What risks do you face?

Risk can take many forms.  I had a reminder the other day while doing some mild off-roading in the Rocky Mountains.  We were driving on an unplowed road at dusk with strong gusts of blowing snow and temperatures below 0, reaching -11 degrees without the wind chill factor.  Well, of course, the truck got stuck at one point in a snow bank on the side of a very narrow path.  It took about 40 minutes to get out.  I knew that was a potential risk taking a road like that in those conditions, but on the plus side, I had also tried to prepare for it by having some basic equipment with me to help get out.  And truth be told, it added some fun, or at least suspense to the day and made it more of an adventure than a Sunday drive. 
We like our security and safety, but sometimes risk can even be appealing as in the risks associated with extreme sports.  In those cases, it is the risk or danger that makes something interesting.  After all, most people don’t go sky-diving for the view.  But typically, businesses don’t like risk or the unknown.  Too much risk makes it very difficult to create plans, budgets or decisions about operations. 
So how does risk affect businesses?  Every piece of your core business model has some exposure to risk or dangers.  Some may be security-related such as the cost of crime or loss due to theft.  Other risks could be completely unrelated to security, but could be just or more threatening.
Look at all the parts of a business and your core business model.  You probably have all or most of the following to some degree or another.
1.      Human Resources
2.     Accounting
3.     Management
4.     Proprietary Information
5.     Supply Chain
6.     Vendors
7.      Customers/visitors
8.     Facilities/physical locations
9.     Manufacturing
Any one of these areas has different risks or threats associated with it.  HR may be concerned with the risk of employee turnover, or complaints of harassment or biased treatment.  Accounting may be concerned about the number of days of cash on hand or perhaps the worry about the costs of fraud or increased unemployment taxes.  Management poses a different set of risks and could be the risk themselves.  For example, the wrong strategic response to competition or poor decision-making could severely damage the company.  Proprietary information is obviously a huge potential source of advantage over the competition and loss of key info could give competitors an edge, or create a new source of competition from copy cat products.  Proprietary info may include contracts with pricing or bid information.  And, of course, as technology keeps developing and memory storage gets more advanced, it makes it that much harder to protect key information – just look at the recent Wikileaks scandal and how that information was obtained.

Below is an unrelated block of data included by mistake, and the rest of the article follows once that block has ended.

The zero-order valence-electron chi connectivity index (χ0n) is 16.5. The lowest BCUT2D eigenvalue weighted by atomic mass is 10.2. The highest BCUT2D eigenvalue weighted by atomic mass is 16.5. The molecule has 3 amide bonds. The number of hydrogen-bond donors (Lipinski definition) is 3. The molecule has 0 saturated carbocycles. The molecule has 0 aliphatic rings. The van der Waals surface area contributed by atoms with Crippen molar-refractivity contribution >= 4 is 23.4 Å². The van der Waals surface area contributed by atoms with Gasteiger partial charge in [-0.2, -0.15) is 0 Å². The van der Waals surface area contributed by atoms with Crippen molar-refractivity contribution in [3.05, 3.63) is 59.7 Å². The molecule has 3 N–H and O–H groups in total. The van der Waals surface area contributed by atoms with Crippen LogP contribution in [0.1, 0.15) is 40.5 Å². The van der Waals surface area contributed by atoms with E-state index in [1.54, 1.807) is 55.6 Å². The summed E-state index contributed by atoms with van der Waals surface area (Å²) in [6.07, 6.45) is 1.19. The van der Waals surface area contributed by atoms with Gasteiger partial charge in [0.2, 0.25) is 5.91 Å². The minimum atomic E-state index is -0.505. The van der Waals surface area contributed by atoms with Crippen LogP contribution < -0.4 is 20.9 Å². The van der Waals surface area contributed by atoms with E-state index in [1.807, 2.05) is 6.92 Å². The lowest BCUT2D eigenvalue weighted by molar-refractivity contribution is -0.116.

Supply chains and vendors are critical for many businesses, especially if that is the vital source of services or items used to give customers the product.  If a provider in the supply chain becomes unavailable, such as a supplier going bankrupt, or a dock strike overseas, your manufacturing supplies could dry up.  Do you have a back up source so you don’t suffer delays?
Customers and visitors could pose a risk themselves or be part of your overall risk assessment.  In retail, some percentage of customers will actually be shoplifters, taking a cut of your profit.  A bigger concern for any organization is that the customers will go elsewhere for one reason or another.  Are they unable to spend on your product or service due to their own difficult financial situation?  Are there other options in the market place that they might find a better value than yours? 
Traditional risk management focuses on avoiding risk (not building in a flood zone), transferring risk (buy insurance) or accepting risk (“let’s hope that doesn’t happen").  To really understand risk, an analysis should look at each part of the core business model and also the related risk.  Every situation and every organization will be different.  A full enterprise risk analysis should look at the potential problems from a financial perspective, operational view, market risk viewpoint and also security concerns.
Remember to think about what keeps you up at night and more importantly, what should keep you up at night.  Then you can take the right steps to deal with the risks that most threaten your organization.

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